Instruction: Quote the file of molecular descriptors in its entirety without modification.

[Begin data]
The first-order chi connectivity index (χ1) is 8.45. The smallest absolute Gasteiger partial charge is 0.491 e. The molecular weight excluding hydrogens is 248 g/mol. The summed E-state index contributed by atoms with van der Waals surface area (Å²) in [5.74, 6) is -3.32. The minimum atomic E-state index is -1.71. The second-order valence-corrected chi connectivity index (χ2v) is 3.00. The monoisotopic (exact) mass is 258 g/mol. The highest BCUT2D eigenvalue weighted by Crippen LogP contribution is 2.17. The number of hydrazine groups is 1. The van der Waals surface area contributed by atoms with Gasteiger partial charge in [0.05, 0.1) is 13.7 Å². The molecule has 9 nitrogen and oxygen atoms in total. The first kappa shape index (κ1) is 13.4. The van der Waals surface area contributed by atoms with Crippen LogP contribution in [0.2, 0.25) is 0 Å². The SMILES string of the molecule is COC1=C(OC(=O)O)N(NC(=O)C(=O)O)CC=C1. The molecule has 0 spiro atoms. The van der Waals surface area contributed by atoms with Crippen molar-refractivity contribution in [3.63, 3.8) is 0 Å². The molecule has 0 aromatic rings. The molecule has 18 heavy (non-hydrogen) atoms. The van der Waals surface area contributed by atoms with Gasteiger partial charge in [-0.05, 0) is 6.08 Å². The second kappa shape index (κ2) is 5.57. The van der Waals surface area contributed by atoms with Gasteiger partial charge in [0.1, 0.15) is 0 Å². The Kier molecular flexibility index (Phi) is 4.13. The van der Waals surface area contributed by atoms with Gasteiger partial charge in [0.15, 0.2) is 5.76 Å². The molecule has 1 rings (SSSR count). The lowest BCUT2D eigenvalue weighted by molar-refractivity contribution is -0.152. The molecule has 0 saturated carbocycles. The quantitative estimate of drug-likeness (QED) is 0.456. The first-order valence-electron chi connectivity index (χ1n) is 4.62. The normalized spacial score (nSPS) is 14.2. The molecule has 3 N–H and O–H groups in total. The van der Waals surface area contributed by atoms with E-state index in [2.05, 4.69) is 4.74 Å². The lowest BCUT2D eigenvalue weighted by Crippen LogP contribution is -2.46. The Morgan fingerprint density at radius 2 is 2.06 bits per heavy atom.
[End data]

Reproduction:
The first-order chi connectivity index (χ1) is 8.45. The smallest absolute Gasteiger partial charge is 0.491 e. The molecular weight excluding hydrogens is 248 g/mol. The summed E-state index contributed by atoms with van der Waals surface area (Å²) in [5.74, 6) is -3.32. The minimum atomic E-state index is -1.71. The second-order valence-corrected chi connectivity index (χ2v) is 3.00. The monoisotopic (exact) mass is 258 g/mol. The highest BCUT2D eigenvalue weighted by Crippen LogP contribution is 2.17. The number of hydrazine groups is 1. The van der Waals surface area contributed by atoms with Gasteiger partial charge in [0.05, 0.1) is 13.7 Å². The molecule has 9 nitrogen and oxygen atoms in total. The first kappa shape index (κ1) is 13.4. The van der Waals surface area contributed by atoms with Crippen LogP contribution in [0.2, 0.25) is 0 Å². The SMILES string of the molecule is COC1=C(OC(=O)O)N(NC(=O)C(=O)O)CC=C1. The molecule has 0 spiro atoms. The van der Waals surface area contributed by atoms with Crippen molar-refractivity contribution in [3.63, 3.8) is 0 Å². The molecule has 0 aromatic rings. The molecule has 18 heavy (non-hydrogen) atoms. The van der Waals surface area contributed by atoms with Gasteiger partial charge in [-0.05, 0) is 6.08 Å². The second kappa shape index (κ2) is 5.57. The van der Waals surface area contributed by atoms with Gasteiger partial charge in [0.1, 0.15) is 0 Å². The Kier molecular flexibility index (Phi) is 4.13. The van der Waals surface area contributed by atoms with Gasteiger partial charge in [0.15, 0.2) is 5.76 Å². The molecule has 1 rings (SSSR count). The lowest BCUT2D eigenvalue weighted by molar-refractivity contribution is -0.152. The molecule has 0 saturated carbocycles. The quantitative estimate of drug-likeness (QED) is 0.456. The first-order valence-electron chi connectivity index (χ1n) is 4.62. The normalized spacial score (nSPS) is 14.2. The molecule has 3 N–H and O–H groups in total. The van der Waals surface area contributed by atoms with E-state index in [2.05, 4.69) is 4.74 Å². The lowest BCUT2D eigenvalue weighted by Crippen LogP contribution is -2.46. The Morgan fingerprint density at radius 2 is 2.06 bits per heavy atom.